I wanted to write this down for some reason. John Ridge, a leader of the Cherokee nation knew that there was no way to stop Indian removal. Though he knew it would mean his death, he signed an agreement with the Jackson administration, providing for 13,800,000 acres of land and $4,500,000 to fund schools for his people. He relocated his family from a location near Chattanooga, Tennessee, to a location near Van Buren, Arkansas (25 miles from where my parents now live). He was murdered in his home by members of his own tribe, in full view of his wife and sons, in 1839, the year photography was invented.
John Ridge senior was politically active and well off— he owned 18 slaves. John Rollin Ridge, his son, had been educated by a missionary woman, Sophia Sawyer, hired by his father. After his father was murdered, John Rollin Ridge decided that he’d had enough of tribal politics and immigrated to Sacramento, California (where my eldest brother died last year). He later became a writer for the California American, a leading newspaper for the “Know-Nothing” Party, a secret nativist organization of the 1850s.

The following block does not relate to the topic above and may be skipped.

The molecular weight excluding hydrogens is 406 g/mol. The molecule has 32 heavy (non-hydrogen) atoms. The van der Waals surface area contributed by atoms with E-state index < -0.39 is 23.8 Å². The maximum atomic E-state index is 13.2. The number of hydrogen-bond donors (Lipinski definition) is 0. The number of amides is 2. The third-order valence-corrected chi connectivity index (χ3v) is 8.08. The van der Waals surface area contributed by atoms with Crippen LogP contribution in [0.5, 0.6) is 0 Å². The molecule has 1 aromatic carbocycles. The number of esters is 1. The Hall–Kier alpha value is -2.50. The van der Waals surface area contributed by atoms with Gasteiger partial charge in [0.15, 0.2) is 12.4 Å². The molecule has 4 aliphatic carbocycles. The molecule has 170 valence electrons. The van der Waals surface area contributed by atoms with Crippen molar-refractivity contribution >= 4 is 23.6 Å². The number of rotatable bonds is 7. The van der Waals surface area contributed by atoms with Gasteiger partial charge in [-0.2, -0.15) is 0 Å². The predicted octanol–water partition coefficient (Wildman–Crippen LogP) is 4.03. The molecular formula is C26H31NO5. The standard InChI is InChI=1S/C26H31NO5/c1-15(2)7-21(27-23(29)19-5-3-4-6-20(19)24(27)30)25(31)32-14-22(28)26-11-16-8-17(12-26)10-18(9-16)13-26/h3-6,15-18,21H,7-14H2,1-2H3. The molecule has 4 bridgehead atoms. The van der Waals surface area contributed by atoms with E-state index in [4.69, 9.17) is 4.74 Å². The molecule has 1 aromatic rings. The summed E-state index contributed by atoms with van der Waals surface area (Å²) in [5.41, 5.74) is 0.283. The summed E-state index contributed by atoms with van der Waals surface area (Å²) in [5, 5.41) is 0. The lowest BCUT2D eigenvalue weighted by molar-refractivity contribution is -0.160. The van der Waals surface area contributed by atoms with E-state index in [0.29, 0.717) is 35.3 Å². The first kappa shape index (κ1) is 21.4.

While all this is totally unconnected with my current project, a couple of years ago I did an online edition of the Poems of John Rollin Ridge. I was thinking, as I reviewed my mentor Dr. James Parin’s biography of Ridge, that the rising tide of female school teachers in the early nineteenth century was largely responsible for the tide of activism in the following decades. Without these women educating the future crop of “muckracking” journalists, the nations history would have been far different.
More tangential bits: it was against the law in Georgia to educate slaves. The Cherokees didn’t see any harm in it, so they freely educated their slaves. Oh, and for those who have only seen Native Americans in old Western movies, the delegation responsible for the fat settlement (which was not honored) all wore suits, not loincloths and feathers. It seems interesting to me that these “savages” valued education so highly.
I’m currently knee deep in The House of the Seven Gables by Hawthorne. I’m beginning to think that it should be required reading for all historians— and photographers too. The way that Hawthorne describes the buildings is like an Evans photograph.